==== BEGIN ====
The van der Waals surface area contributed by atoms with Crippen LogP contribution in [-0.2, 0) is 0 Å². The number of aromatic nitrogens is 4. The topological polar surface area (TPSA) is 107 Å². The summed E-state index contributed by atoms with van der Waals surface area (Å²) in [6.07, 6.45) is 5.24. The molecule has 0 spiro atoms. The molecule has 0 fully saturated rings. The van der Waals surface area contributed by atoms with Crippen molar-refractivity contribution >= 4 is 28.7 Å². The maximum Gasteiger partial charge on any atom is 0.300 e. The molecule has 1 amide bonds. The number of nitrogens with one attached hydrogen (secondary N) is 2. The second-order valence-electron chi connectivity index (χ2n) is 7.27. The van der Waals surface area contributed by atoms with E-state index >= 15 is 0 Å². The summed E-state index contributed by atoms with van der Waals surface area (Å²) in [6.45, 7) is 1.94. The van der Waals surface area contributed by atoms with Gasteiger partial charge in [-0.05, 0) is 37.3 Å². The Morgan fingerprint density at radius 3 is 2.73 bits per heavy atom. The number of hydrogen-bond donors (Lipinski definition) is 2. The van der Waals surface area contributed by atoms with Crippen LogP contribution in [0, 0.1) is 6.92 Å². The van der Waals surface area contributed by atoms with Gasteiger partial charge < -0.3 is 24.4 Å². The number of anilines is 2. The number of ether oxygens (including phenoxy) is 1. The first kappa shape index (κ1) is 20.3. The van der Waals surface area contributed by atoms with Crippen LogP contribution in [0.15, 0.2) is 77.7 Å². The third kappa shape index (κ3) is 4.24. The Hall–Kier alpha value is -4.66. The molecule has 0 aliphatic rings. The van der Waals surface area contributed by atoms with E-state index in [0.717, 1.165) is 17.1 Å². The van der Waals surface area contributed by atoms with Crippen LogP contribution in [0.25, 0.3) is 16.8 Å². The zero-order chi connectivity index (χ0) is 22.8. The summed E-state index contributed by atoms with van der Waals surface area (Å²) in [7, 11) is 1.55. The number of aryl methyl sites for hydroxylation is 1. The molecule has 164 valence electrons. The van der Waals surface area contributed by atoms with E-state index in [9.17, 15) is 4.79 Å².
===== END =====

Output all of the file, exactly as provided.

The van der Waals surface area contributed by atoms with Crippen LogP contribution in [-0.2, 0) is 0 Å². The number of aromatic nitrogens is 4. The topological polar surface area (TPSA) is 107 Å². The summed E-state index contributed by atoms with van der Waals surface area (Å²) in [6.07, 6.45) is 5.24. The molecule has 0 spiro atoms. The molecule has 0 fully saturated rings. The van der Waals surface area contributed by atoms with Crippen molar-refractivity contribution >= 4 is 28.7 Å². The maximum Gasteiger partial charge on any atom is 0.300 e. The molecule has 1 amide bonds. The number of nitrogens with one attached hydrogen (secondary N) is 2. The second-order valence-electron chi connectivity index (χ2n) is 7.27. The van der Waals surface area contributed by atoms with E-state index >= 15 is 0 Å². The summed E-state index contributed by atoms with van der Waals surface area (Å²) in [6.45, 7) is 1.94. The van der Waals surface area contributed by atoms with Gasteiger partial charge in [-0.05, 0) is 37.3 Å². The Morgan fingerprint density at radius 3 is 2.73 bits per heavy atom. The number of hydrogen-bond donors (Lipinski definition) is 2. The van der Waals surface area contributed by atoms with Crippen LogP contribution in [0, 0.1) is 6.92 Å². The van der Waals surface area contributed by atoms with Gasteiger partial charge < -0.3 is 24.4 Å². The number of anilines is 2. The number of ether oxygens (including phenoxy) is 1. The first kappa shape index (κ1) is 20.3. The van der Waals surface area contributed by atoms with Crippen LogP contribution in [0.15, 0.2) is 77.7 Å². The third kappa shape index (κ3) is 4.24. The Hall–Kier alpha value is -4.66. The molecule has 0 aliphatic rings. The van der Waals surface area contributed by atoms with E-state index in [0.717, 1.165) is 17.1 Å². The van der Waals surface area contributed by atoms with Crippen LogP contribution in [0.25, 0.3) is 16.8 Å². The zero-order chi connectivity index (χ0) is 22.8. The summed E-state index contributed by atoms with van der Waals surface area (Å²) in [7, 11) is 1.55. The number of aryl methyl sites for hydroxylation is 1. The molecule has 164 valence electrons. The van der Waals surface area contributed by atoms with E-state index in [9.17, 15) is 4.79 Å².